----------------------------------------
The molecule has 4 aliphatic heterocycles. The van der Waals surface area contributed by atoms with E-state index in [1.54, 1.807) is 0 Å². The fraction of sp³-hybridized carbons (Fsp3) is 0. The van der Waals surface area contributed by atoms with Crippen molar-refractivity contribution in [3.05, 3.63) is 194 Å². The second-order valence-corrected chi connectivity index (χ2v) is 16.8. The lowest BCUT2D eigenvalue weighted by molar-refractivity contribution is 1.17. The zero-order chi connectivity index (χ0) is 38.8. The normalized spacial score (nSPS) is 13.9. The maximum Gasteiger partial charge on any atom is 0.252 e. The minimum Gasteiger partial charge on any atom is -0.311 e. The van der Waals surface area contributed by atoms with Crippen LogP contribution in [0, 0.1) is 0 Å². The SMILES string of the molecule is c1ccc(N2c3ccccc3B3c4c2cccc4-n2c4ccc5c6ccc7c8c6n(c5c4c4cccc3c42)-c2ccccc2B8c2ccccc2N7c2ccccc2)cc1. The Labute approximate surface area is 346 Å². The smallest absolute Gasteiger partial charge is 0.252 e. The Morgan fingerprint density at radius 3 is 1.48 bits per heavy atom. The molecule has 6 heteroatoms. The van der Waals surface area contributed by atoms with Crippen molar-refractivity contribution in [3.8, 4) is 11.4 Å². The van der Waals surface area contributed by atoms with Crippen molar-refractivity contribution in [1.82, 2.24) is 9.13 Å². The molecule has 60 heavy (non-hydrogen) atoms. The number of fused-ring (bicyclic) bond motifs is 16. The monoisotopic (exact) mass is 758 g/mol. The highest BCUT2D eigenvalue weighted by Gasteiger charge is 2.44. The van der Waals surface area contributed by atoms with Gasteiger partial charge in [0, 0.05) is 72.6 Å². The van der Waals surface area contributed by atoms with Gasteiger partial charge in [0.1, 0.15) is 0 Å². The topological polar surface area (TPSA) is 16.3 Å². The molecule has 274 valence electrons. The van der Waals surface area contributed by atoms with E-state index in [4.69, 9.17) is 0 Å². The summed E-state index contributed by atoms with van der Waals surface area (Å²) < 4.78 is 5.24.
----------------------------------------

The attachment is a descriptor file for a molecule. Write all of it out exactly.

The molecule has 4 aliphatic heterocycles. The van der Waals surface area contributed by atoms with E-state index in [1.54, 1.807) is 0 Å². The fraction of sp³-hybridized carbons (Fsp3) is 0. The van der Waals surface area contributed by atoms with Crippen molar-refractivity contribution in [3.05, 3.63) is 194 Å². The second-order valence-corrected chi connectivity index (χ2v) is 16.8. The lowest BCUT2D eigenvalue weighted by molar-refractivity contribution is 1.17. The zero-order chi connectivity index (χ0) is 38.8. The normalized spacial score (nSPS) is 13.9. The maximum Gasteiger partial charge on any atom is 0.252 e. The minimum Gasteiger partial charge on any atom is -0.311 e. The van der Waals surface area contributed by atoms with Crippen LogP contribution in [0, 0.1) is 0 Å². The SMILES string of the molecule is c1ccc(N2c3ccccc3B3c4c2cccc4-n2c4ccc5c6ccc7c8c6n(c5c4c4cccc3c42)-c2ccccc2B8c2ccccc2N7c2ccccc2)cc1. The Labute approximate surface area is 346 Å². The smallest absolute Gasteiger partial charge is 0.252 e. The Morgan fingerprint density at radius 3 is 1.48 bits per heavy atom. The molecule has 6 heteroatoms. The van der Waals surface area contributed by atoms with Crippen molar-refractivity contribution in [3.8, 4) is 11.4 Å². The van der Waals surface area contributed by atoms with Crippen molar-refractivity contribution in [1.82, 2.24) is 9.13 Å². The molecule has 60 heavy (non-hydrogen) atoms. The number of fused-ring (bicyclic) bond motifs is 16. The monoisotopic (exact) mass is 758 g/mol. The highest BCUT2D eigenvalue weighted by Gasteiger charge is 2.44. The van der Waals surface area contributed by atoms with Gasteiger partial charge in [0, 0.05) is 72.6 Å². The van der Waals surface area contributed by atoms with Gasteiger partial charge in [0.1, 0.15) is 0 Å². The topological polar surface area (TPSA) is 16.3 Å². The molecule has 274 valence electrons. The van der Waals surface area contributed by atoms with E-state index in [4.69, 9.17) is 0 Å². The summed E-state index contributed by atoms with van der Waals surface area (Å²) < 4.78 is 5.24.